What do scientists do? How do scientists work? Where do scientists work? Students often ask these and other questions about scientists and the nature of their work. As indicated by Alec Bodzin and Mike Gehringer (2001), it is important for "teachers to find ways for their students to see scientists as individuals in a variety of settings and roles" (p. 36). ZipTrips are web- and broadcast-delivered electronic field trips that include online videos, lesson plans, and a live, 45-minute interactive program consisting of four core components: in-studio audience, live interaction with scientists, prerecorded segments, and integrated activities for in-studio, web, and broadcast audiences.
Three live, interactive zipTrips are offered each school year: "We're All Animals" (sixth grade) in September, "Disease Detectives" (seventh grade) in November, and "It's a Gene Thing" (eighth grade) in February. The supplemental materials can be accessed at any time by registering on the website (www.purdue. edu/ziptrips). Also, if classes are unable to participate in the real-time broadcasts, teachers and students can watch an archived web stream any time during the school year.
Purdue zipTrips have three main goals: to provide opportunities for students to interact with university researchers as career role models, to help students experience firsthand the nature of the job of scientists and the education pathways to their careers, and to enhance students' interests and perceptions of life science research, scientists, and career opportunities. Scientists featured in zipTrips were selected to portray a -wide array of scientific fields and vary in gender, age, and ethnicity.
Although there are three zipTrips programs ("We're All Animals" for the sixth grade, "Disease Detectives" for the seventh grade, and an eighth-grade program covering genetics), this article focuses only on the sixth-grade program, which provides participants with the opportunity to interact with and see the work of three life scientists: a veterinarian, an equine researcher, and an anatomist.
Current offerings for the sixth-grade program
A day in the life of a veterinarian: In the first segment of the show, Professor Lori Corriveau, a veterinarian and researcher in Purdue University's School of Veterinary Medicine, talks about her typical day as a veterinarian and discusses the nature of her work, why she decided to become a veterinarian, and the societal relevance of her practice and research work. The conversation with Professor Corriveau broadcasts live, but the segment also includes a preproduced video showing footage of a "day in the life" of the veterinarian as she treats different animals.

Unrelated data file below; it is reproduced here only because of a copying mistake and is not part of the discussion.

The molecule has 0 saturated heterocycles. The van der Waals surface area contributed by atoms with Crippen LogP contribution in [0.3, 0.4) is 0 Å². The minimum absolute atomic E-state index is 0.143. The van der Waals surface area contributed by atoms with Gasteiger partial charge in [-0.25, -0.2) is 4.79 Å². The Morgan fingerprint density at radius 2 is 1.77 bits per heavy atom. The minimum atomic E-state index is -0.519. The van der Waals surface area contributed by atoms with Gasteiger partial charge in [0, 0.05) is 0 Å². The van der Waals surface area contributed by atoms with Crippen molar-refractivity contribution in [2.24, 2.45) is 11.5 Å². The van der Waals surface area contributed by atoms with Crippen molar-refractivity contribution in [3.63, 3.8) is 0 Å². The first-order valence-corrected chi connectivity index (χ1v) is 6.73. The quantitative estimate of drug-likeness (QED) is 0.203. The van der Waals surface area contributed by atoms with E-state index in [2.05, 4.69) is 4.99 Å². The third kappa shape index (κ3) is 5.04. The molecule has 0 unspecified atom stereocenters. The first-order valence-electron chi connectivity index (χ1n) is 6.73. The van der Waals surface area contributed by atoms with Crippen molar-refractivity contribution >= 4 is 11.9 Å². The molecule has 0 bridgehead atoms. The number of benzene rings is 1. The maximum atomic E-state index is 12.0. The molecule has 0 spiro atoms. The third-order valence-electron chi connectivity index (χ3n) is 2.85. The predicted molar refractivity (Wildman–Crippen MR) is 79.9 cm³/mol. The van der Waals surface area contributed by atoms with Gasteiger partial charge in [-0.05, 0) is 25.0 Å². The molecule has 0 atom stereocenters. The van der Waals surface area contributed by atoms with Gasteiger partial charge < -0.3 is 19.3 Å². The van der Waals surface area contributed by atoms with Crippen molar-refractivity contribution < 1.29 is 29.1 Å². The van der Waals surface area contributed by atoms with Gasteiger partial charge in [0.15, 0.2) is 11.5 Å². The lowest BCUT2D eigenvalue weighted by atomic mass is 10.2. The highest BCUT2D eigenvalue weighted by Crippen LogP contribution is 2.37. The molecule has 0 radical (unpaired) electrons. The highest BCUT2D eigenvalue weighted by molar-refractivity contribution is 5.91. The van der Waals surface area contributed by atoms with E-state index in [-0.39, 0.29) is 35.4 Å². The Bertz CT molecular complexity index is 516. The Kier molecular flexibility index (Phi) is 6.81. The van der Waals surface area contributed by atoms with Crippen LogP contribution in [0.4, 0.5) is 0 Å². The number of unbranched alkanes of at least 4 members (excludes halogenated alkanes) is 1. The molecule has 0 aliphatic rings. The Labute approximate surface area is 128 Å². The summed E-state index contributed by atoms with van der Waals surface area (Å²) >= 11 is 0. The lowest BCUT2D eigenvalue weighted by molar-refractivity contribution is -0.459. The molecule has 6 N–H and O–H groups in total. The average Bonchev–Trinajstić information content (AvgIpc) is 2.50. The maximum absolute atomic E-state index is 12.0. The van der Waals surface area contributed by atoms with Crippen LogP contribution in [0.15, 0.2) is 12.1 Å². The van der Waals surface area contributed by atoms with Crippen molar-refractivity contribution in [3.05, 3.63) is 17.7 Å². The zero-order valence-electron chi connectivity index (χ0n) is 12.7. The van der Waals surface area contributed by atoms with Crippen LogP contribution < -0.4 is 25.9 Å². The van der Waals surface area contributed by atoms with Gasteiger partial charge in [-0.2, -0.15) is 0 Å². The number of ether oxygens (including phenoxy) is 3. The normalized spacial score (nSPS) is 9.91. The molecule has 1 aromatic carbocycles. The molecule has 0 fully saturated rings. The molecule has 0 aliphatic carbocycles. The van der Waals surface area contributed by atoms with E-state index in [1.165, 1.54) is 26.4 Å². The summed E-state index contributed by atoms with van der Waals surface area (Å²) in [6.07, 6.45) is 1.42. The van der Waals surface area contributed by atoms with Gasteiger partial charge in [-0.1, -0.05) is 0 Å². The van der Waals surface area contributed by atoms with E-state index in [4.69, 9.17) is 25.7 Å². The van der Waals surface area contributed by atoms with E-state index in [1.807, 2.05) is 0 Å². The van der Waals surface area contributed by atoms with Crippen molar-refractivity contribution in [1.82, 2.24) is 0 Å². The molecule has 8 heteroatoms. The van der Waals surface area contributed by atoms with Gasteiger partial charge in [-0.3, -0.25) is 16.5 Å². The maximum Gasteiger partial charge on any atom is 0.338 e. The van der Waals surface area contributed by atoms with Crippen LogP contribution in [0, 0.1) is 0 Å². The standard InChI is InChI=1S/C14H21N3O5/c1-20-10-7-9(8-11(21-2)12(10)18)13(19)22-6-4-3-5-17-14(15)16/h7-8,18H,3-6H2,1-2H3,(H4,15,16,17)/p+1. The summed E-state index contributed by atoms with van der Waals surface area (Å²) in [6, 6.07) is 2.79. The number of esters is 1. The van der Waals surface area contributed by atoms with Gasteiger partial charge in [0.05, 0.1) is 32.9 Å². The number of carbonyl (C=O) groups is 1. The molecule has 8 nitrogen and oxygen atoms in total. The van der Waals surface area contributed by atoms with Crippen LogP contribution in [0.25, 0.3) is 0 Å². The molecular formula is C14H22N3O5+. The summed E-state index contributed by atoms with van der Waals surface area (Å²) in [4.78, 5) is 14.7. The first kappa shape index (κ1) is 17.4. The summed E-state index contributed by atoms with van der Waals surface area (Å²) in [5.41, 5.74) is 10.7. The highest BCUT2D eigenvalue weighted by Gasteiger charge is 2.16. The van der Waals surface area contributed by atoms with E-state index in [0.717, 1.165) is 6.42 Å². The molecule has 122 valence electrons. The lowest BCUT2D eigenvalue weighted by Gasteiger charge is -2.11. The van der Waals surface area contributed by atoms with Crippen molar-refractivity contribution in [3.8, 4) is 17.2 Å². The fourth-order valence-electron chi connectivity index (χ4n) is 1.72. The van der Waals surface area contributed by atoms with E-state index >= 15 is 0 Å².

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Visit the horse treadmill lab: This segment features a live connection between the production studio and the Equine Research Laboratory at Purdue School of Veterinary Medicine, where Professor Laurent Couetil, an equine researcher, uses a horse to help demonstrate how scientists employ scientific inquiry and technology. With Whitey (the horse) on a supersized treadmill (see Figure 1), Professor Couetil explains how scientists use treadmill technology to diagnose and treat injured animals, train veterinary practitioners, and engage in research to develop new treatments and prevention regimens for equine injuries. Using a heart-rate monitor attached to Whitey, Professor Couetil monitors the horse's heart rate as it runs on the treadmill. Students observe how the horse's heart rate increases with an increase in exercise. Professor Couetil then invites the in-studio, web, and broadcast audiences to measure their own heart rate and observe how it varies with activity level by measuring their pulse rate on their necks before and after jumping in place for 30 seconds.
Meet an anatomist: Professor Lisa Hilliard, an anatomist and university researcher, …